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Watch Governor Ed Rendell Myth-Bust Parkinson’s

Rendell Blog

Matthew B. Stern, MD, and Governor Edward G. Rendell

Earlier this week, former Pennsylvania Governor Edward G. Rendell announced that he’s living with Parkinson’s disease. Along with leading edge research and advancements in therapies for Parkinson’s patients, Rendell’s decision to make his diagnosis public is helping to shine a light on what a Parkinson’s diagnosis really means.

Roughly 1 million people are living with Parkinson’s disease in the United States, making it the second most common neurodegenerative disease. However, despite its prevalence, misconceptions about the disease persist. For example, while there are genetic forms of Parkinson’s, most patients do not actually carry one of the genes, showing that other factors are at play. Additionally, many assume that Parkinson’s is only a movement disorder. The truth is that other non-motor symptoms are common, such as sleep disorders, depression, bladder symptoms, fatigue, and limb pain. The good news is that many of these symptoms are treatable.

Matthew B. Stern, MD, director emeritus of the Parkinson's Disease and Movement Disorders Center at Pennsylvania Hospital, says he spends the majority of appointments with newly diagnosed patients myth-busting. Most patients, he says, come in depressed, with the assumption that this disease will disable them in a finite period of time. Stern assures patients that with today’s treatment options, many patients can live full, active lives for many years and that great strides have been achieved at reducing long-term disability.

“Many patients worry that their life is over, and the truth is that it’s not,” said Stern. “With a personalized, comprehensive treatment approach, involving a mix of medications, exercise, and other ancillary health services, patients can continue living their lives.”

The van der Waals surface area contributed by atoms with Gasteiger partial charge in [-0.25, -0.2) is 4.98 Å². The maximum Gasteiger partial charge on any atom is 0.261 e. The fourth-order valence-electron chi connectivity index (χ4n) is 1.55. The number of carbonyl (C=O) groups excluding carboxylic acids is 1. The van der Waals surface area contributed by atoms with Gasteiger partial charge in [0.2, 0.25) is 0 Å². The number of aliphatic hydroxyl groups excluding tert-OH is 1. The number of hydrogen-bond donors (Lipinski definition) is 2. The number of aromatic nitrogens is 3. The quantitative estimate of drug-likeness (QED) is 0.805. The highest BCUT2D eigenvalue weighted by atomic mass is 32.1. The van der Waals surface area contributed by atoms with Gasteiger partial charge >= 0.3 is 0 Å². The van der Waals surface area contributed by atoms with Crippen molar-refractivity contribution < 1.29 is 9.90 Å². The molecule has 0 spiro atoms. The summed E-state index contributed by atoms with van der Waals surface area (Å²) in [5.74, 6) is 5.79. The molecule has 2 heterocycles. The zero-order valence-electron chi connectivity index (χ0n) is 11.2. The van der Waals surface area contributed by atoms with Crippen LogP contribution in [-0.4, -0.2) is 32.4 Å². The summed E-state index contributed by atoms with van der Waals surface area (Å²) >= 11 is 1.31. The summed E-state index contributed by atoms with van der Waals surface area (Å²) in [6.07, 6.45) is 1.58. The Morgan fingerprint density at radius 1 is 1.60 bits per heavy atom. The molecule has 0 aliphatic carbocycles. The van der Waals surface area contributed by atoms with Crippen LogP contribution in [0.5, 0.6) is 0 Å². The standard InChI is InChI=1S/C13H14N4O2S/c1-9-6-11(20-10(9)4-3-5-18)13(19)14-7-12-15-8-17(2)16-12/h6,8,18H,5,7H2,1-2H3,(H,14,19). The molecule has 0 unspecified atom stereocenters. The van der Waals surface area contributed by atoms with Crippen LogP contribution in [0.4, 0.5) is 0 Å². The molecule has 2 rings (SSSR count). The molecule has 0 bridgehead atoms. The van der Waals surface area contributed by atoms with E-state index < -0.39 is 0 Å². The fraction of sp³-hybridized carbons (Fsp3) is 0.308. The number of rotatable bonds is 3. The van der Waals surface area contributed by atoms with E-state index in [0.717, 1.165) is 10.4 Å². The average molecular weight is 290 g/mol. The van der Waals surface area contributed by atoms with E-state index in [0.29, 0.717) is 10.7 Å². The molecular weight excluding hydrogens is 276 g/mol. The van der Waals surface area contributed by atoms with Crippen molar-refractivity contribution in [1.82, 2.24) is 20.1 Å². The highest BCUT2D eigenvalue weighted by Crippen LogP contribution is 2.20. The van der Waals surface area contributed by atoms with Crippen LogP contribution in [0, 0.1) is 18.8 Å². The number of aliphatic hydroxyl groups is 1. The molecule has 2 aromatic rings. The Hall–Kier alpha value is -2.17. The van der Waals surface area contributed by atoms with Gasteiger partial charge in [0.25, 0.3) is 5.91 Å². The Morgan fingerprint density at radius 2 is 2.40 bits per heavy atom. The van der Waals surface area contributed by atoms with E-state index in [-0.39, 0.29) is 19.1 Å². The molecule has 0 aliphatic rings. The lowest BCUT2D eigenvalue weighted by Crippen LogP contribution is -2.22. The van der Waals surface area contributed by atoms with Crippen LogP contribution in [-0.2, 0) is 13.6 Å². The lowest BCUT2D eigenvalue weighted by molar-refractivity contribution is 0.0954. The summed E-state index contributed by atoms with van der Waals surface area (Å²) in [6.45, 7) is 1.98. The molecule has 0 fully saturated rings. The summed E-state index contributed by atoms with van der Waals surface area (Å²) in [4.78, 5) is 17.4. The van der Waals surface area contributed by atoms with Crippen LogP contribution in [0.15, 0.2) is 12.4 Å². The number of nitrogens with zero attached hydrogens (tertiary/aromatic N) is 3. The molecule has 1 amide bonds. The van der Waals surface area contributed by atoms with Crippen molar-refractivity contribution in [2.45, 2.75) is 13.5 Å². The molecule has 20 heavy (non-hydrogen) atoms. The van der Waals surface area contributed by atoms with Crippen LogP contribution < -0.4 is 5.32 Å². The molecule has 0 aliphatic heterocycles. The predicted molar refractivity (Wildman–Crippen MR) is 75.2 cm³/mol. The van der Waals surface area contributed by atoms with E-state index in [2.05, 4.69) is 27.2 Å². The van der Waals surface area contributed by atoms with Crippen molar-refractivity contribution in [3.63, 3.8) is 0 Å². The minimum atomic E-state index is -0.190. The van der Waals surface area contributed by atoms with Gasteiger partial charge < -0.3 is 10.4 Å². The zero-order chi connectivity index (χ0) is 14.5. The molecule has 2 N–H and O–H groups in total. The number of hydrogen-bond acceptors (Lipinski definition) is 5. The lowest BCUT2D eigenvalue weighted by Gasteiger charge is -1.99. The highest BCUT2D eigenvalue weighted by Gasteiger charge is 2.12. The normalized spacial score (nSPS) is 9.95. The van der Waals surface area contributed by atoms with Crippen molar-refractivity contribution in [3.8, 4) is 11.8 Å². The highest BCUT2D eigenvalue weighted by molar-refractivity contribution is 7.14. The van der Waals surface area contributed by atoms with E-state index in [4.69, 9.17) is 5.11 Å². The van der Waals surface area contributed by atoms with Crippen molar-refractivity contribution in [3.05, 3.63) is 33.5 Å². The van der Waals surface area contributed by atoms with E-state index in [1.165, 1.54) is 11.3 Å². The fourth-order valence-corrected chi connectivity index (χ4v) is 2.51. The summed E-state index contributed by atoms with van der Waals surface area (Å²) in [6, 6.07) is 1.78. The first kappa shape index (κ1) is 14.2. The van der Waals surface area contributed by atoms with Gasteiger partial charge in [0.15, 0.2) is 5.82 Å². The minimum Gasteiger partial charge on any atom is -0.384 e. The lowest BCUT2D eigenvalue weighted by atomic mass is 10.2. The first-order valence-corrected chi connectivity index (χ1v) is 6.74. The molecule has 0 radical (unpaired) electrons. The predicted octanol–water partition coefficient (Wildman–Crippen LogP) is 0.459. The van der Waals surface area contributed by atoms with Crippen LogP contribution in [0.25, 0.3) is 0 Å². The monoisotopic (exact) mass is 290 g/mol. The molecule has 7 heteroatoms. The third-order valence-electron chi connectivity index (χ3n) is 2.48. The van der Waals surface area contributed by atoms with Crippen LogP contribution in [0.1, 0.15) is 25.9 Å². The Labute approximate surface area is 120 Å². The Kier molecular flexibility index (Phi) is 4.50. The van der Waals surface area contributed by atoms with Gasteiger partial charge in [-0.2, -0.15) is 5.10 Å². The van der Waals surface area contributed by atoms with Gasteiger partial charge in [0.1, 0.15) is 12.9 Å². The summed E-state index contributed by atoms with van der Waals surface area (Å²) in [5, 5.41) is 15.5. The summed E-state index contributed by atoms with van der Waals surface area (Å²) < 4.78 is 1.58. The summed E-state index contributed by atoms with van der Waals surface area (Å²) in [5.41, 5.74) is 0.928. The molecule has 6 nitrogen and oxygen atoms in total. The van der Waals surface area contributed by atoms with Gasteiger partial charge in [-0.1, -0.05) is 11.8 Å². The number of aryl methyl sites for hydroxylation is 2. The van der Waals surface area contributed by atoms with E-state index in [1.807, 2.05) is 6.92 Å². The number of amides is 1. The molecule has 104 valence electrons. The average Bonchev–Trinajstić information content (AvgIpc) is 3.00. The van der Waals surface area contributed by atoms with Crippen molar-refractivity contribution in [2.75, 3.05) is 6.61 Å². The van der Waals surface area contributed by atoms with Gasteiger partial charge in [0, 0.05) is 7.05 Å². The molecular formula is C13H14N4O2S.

Three years ago, the Governor came to Penn Medicine with some troubling symptoms including a tremor, and soon learned he indeed had Parkinson’s disease. While he was not ready to share his story then, this week, he came forward in hopes of inspiring others to see a doctor with early a signs of the disease, have a better understanding of Parkinson’s, and find hope in current treatments and future breakthroughs.

The Governor is an inspiring example of the reality of Parkinson’s. With help from his medical team at Pennsylvania Hospital, his physician therapists at Good Shepherd Penn Partners, and his personal trainer, he continues to manage his symptoms while sticking to a rigorous schedule he has followed for years, dating back to his tenure as Governor and Philadelphia mayor.

“For most patients, the problems are generally much worse in anticipation than reality. It’s not to say that this isn’t a potentially disabling disease, but it’s a very heterogeneous one with variability in signs, symptoms, severity, and rate of progression. For example, Parkinson’s is often characterized by tremors, but about one third of patients never develop tremors,” Stern explains, adding that “at the end of the day, we’re looking to provide hope and an individual treatment plan for each patient that is designed for their needs. I have patients, who over the 10 or 15 years I’ve treated them, are still functioning at a very high level with no significant limitations in their daily activities and lives.”

A major element of the program that Rendell points to for improving his symptoms involves a simple pair of gloves – the former Governor boxes his way through treatment. Maintaining mobility with the help of boxing and gait therapy are just two ways Parkinson’s symptoms can be alleviated. As the Governor demonstrates in the video below, there is inspiration in his story and an optimistic path forward for Parkinson’s patients.



Further inspiration comes in the form of research and future advances for Parkinson’s. For example, Alice Chen-Plotkin, MD, and her group are advancing the field by exploring precision medicine for Parkinson’s disease, looking at how to tailor therapies for individual patients based on their genes. That work and other initiatives at Chester County Hospital were profiled on our blog last month. In the surgery realm, a team lead by D. Kacy Cullen, PhD, is at work creating the first implantable tissue-engineered brain pathways in an attempt to “turn back the clock” on the progression of neurodegenerative diseases.

Research like this is crucial for Parkinson’s disease—providing fresh hope to patients like Governor Rendell. You can read more about his announcement in The Philadelphia Inquirer and Associated Press.

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